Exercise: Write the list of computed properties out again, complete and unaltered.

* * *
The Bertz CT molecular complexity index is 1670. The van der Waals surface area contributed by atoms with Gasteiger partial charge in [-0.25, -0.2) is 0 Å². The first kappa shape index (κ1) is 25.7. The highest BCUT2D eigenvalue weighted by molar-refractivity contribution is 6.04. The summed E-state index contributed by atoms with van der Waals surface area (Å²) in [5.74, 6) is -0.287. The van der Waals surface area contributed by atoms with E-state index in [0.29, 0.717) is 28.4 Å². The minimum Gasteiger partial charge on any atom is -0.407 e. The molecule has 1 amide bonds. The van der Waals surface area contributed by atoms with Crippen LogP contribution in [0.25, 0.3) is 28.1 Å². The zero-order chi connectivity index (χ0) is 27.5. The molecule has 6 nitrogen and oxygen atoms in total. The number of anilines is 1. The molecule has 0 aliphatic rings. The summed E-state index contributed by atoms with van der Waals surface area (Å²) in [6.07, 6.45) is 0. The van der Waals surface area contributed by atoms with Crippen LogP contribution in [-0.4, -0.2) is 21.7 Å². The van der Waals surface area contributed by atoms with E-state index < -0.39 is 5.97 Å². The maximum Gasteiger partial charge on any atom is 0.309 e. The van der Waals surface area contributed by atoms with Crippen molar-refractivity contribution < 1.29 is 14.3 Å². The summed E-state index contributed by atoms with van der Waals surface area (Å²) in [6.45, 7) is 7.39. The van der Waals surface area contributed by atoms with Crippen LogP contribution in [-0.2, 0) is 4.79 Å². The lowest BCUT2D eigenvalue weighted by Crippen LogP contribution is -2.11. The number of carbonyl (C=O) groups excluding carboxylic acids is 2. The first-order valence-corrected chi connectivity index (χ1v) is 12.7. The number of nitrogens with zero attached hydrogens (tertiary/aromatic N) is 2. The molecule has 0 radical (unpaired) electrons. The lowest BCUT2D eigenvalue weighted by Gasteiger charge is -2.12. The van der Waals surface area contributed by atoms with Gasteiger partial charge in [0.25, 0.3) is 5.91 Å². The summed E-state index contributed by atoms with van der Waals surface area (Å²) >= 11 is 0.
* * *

The Bertz CT molecular complexity index is 1670. The van der Waals surface area contributed by atoms with Gasteiger partial charge in [-0.25, -0.2) is 0 Å². The first kappa shape index (κ1) is 25.7. The highest BCUT2D eigenvalue weighted by molar-refractivity contribution is 6.04. The summed E-state index contributed by atoms with van der Waals surface area (Å²) in [5.74, 6) is -0.287. The van der Waals surface area contributed by atoms with E-state index in [0.29, 0.717) is 28.4 Å². The minimum Gasteiger partial charge on any atom is -0.407 e. The molecule has 1 amide bonds. The van der Waals surface area contributed by atoms with Crippen LogP contribution in [0.25, 0.3) is 28.1 Å². The zero-order chi connectivity index (χ0) is 27.5. The molecule has 6 nitrogen and oxygen atoms in total. The number of anilines is 1. The molecule has 0 aliphatic rings. The summed E-state index contributed by atoms with van der Waals surface area (Å²) in [6.07, 6.45) is 0. The van der Waals surface area contributed by atoms with Crippen LogP contribution in [-0.4, -0.2) is 21.7 Å². The van der Waals surface area contributed by atoms with E-state index < -0.39 is 5.97 Å². The maximum Gasteiger partial charge on any atom is 0.309 e. The van der Waals surface area contributed by atoms with Crippen molar-refractivity contribution < 1.29 is 14.3 Å². The summed E-state index contributed by atoms with van der Waals surface area (Å²) in [6.45, 7) is 7.39. The van der Waals surface area contributed by atoms with Crippen LogP contribution in [-0.2, 0) is 4.79 Å². The lowest BCUT2D eigenvalue weighted by Crippen LogP contribution is -2.11. The number of carbonyl (C=O) groups excluding carboxylic acids is 2. The first-order valence-corrected chi connectivity index (χ1v) is 12.7. The number of nitrogens with zero attached hydrogens (tertiary/aromatic N) is 2. The molecule has 0 radical (unpaired) electrons. The lowest BCUT2D eigenvalue weighted by Gasteiger charge is -2.12. The van der Waals surface area contributed by atoms with Gasteiger partial charge in [0.25, 0.3) is 5.91 Å². The summed E-state index contributed by atoms with van der Waals surface area (Å²) >= 11 is 0.